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    ABSTRACT: Background Prone positioning for breast radiotherapy is preferable when the aim is a reduction of the dose to the ipsilateral lung or the heart in certain left-sided cases. Materials and methods In 100 breast cancer cases awaiting postoperative whole-breast radiotherapy, conformal radiotherapy plans were prospectively generated in both prone and supine positions. The axillary nodal region (levels I–III) and internal mammary (IM) lymph-node region in the upper three intercostal spaces were retrospectively contoured. The mean doses to the nodal regions and the volume receiving 25 Gy (V25Gy), V45Gy, and V47.5Gy were compared between the two treatment positions. Results In most cases, the doses to axillary levels I–III and the IM lymph nodes were inadequate, regardless of the treatment position. The nodal doses were significantly lower in the prone than in the supine position. The radiation doses to levels II–III and IM nodes were especially low. The V45Gy and V47.5Gy of the level I axillary lymph nodes were 54.6% and 40.2%, respectively, in the supine, and 3.0% and 1.7%, respectively, in the prone position. In the supine position, only 17 patients (17%) received a mean dose of 45 Gy to the axillary level I nodes. Conclusion The radiation dose to the axillary and IM lymph nodes during breast radiotherapy is therapeutically insufficient in most cases, and is significantly lower in the prone position than in the supine position.
    Therapeutics and Clinical Risk Management 05/2014; 10(1):367-72. DOI:10.2147/TCRM.S59483 · 1.47 Impact Factor
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    • "The homogeneity index was defined as the maximum isodose in the target divided by the reference isodose (HIRTOG = Imax/RI), which is the maximum point dose divided by the prescribed dose of 30.6 Gy. HIRTOG ≤ 2 is considered complaint with protocol [12]. V107% was defined as the volume receiving at least 107% of the prescribed dose. "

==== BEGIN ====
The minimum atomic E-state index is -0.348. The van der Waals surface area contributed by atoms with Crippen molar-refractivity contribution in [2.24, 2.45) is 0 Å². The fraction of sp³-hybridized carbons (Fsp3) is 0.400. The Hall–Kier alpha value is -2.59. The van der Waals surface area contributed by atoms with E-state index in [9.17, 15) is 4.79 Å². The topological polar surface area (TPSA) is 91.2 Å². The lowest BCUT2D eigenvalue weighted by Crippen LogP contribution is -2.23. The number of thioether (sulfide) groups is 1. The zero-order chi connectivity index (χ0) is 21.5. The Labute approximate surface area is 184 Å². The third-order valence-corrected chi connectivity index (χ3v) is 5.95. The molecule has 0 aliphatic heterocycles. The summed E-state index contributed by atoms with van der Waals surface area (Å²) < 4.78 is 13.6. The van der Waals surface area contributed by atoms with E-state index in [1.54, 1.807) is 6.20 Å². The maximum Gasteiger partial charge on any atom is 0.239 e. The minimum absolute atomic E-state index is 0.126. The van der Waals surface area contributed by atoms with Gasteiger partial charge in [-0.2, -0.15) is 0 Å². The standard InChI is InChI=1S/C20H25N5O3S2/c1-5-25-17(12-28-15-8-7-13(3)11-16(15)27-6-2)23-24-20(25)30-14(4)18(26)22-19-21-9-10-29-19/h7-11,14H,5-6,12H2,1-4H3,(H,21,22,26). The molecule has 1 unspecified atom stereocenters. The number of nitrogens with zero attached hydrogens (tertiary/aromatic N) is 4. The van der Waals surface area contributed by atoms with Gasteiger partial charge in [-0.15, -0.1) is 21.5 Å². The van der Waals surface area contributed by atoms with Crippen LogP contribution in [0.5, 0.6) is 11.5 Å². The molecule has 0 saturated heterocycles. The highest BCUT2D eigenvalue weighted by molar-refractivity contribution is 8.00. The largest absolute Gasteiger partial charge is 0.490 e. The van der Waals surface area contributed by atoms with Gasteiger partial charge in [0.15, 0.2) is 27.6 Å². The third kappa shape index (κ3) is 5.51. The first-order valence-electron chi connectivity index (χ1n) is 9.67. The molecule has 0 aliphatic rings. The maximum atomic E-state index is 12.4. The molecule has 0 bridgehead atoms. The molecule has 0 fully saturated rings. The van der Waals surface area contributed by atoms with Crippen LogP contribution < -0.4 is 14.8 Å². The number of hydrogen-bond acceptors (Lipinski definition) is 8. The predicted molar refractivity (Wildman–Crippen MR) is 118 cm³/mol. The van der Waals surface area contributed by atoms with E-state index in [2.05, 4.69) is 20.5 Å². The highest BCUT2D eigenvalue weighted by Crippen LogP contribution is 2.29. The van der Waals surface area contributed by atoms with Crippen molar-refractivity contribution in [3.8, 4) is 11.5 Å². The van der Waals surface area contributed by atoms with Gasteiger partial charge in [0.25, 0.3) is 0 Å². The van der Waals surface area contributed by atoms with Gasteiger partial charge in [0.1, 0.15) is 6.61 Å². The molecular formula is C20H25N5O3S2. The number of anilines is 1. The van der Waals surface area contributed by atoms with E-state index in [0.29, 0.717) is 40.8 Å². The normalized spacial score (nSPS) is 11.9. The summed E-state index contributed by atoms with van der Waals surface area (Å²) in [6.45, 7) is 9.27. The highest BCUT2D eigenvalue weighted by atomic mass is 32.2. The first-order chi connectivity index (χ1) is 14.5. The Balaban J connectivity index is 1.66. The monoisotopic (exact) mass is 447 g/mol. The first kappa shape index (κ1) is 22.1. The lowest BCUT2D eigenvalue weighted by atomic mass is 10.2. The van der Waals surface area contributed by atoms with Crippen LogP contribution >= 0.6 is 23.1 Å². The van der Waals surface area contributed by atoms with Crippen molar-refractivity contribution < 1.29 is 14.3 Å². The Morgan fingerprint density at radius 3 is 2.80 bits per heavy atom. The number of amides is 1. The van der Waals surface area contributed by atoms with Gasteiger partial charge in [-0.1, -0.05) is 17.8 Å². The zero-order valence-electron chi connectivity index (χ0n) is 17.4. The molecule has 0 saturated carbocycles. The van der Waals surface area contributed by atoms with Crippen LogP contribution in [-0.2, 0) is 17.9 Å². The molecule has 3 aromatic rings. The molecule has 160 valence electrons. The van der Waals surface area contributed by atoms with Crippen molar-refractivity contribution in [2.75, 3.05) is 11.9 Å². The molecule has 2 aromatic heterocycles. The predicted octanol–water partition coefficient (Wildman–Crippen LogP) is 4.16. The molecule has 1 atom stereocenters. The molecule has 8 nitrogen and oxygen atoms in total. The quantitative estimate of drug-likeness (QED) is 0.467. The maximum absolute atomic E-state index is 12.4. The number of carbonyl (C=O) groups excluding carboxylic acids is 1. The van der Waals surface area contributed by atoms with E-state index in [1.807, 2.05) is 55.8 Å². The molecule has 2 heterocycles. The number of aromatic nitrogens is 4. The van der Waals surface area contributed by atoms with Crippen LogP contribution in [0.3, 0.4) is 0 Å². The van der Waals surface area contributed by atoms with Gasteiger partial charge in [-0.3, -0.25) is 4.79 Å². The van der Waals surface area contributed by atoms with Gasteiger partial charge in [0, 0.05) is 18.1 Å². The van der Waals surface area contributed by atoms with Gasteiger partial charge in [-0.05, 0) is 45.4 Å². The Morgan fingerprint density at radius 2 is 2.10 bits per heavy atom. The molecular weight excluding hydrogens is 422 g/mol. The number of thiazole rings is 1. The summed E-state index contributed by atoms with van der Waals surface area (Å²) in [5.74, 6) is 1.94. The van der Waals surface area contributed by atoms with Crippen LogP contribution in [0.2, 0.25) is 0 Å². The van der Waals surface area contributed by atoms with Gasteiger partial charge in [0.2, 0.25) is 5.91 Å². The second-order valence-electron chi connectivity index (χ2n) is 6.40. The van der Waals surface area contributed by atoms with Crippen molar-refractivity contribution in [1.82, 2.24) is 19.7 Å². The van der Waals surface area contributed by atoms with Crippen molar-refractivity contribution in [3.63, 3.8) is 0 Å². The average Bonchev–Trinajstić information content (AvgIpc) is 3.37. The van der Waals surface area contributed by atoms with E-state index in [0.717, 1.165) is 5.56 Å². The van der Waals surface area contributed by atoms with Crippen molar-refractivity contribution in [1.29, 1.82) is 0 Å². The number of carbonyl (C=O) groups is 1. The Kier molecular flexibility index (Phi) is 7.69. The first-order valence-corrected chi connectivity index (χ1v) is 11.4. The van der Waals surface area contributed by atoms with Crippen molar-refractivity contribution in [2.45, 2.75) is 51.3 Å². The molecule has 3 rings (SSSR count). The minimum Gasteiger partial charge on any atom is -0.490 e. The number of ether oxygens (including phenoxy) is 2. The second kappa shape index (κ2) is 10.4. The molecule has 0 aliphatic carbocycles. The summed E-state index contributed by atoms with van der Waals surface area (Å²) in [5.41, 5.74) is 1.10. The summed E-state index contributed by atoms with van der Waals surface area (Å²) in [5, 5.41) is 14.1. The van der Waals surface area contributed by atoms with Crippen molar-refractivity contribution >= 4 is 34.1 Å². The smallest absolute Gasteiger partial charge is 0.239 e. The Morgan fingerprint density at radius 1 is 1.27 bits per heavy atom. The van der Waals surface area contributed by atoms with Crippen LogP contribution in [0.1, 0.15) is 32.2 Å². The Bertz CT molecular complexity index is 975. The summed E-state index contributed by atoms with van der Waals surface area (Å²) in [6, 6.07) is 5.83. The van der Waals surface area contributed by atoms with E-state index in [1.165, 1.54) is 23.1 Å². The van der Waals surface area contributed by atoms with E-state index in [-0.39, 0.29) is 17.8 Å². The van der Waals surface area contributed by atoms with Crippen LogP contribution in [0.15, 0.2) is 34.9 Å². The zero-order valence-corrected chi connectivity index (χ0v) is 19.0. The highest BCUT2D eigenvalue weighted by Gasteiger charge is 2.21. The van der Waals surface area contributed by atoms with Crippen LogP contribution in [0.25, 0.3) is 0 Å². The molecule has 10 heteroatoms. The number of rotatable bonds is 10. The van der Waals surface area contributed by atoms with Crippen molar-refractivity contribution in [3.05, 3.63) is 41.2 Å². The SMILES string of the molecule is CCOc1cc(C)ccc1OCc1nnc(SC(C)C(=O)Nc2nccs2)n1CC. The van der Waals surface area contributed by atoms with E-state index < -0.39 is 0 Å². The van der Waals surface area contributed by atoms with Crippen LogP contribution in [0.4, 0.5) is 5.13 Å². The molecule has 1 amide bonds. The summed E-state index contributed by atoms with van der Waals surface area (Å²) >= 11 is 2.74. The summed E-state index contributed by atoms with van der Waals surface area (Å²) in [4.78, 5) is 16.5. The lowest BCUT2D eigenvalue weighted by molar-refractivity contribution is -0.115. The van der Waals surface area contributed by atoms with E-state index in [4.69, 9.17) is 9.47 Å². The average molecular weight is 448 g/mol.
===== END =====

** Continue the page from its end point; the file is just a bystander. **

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    ABSTRACT: High cure rates for Hodgkin’s lymphoma must be balanced with long-term treatment-related toxicity. Here we report an intensity-modulated radiation therapy (IMRT) technique that achieves adequate target coverage for mediastinal disease while minimizing high- and low-dose exposure of critical organs. Methods and materials Treatment plans for IMRT and conventional anteroposterior-posteroanterior (AP-PA) techniques, with comparable coverage of the planning target volume (PTV), were generated for 9 female patients with mediastinal Hodgkin’s lymphoma assuming use of inclined positioning, daily breath-hold, and CT-on-rails verification. Our “butterfly” IMRT beam arrangement involved anterior beams of 300°−30° and posterior beams of 160°−210°. Percentages of normal structures receiving 30 Gy (V30), 20 Gy (V20), and 5 Gy (V5) were tabulated for the right and left breasts, total lung, heart, left and right ventricles, left anterior descending coronary artery (LAD), and spinal cord. Differences in each variable, conformity index, homogeneity index, and V107% between the two techniques were calculated (IMRT minus conventional). Use of IMRT generally reduced the V30 and V20 to critical structures: −1.4% and +0.1% to the right breast, −1.7% and −0.9% to the left breast, −14.6% and −7.7% to the total lung, −12.2% and −10.5% to the heart, −2.4% and −14.2% to the left ventricle, −16.4% and −8.4% to the right ventricle, −7.0% and −14.2% to the LAD, and −52.2% and −13.4% to the spinal cord. Differences in V5 were +6.2% for right breast, +2.8% for left breast, +12.9% for total lung, −3.5% for heart, −8.2% for left ventricle, −1.5% for right ventricle, +0.1% for LAD, and −0.1% for spinal cord. Use of IMRT significantly reduced the volume of tissue receiving 107% of the dose (mean 754 cm3 reduction). This butterfly technique for IMRT avoids excess exposure of heart, breast, lung, and spinal cord to doses of 30 or 20 Gy; mildly increases V5 to the breasts; and decreases the V107%.
    Radiation Oncology 04/2014; 9(1):94. DOI:10.1186/1748-717X-9-94 · 2.55 Impact Factor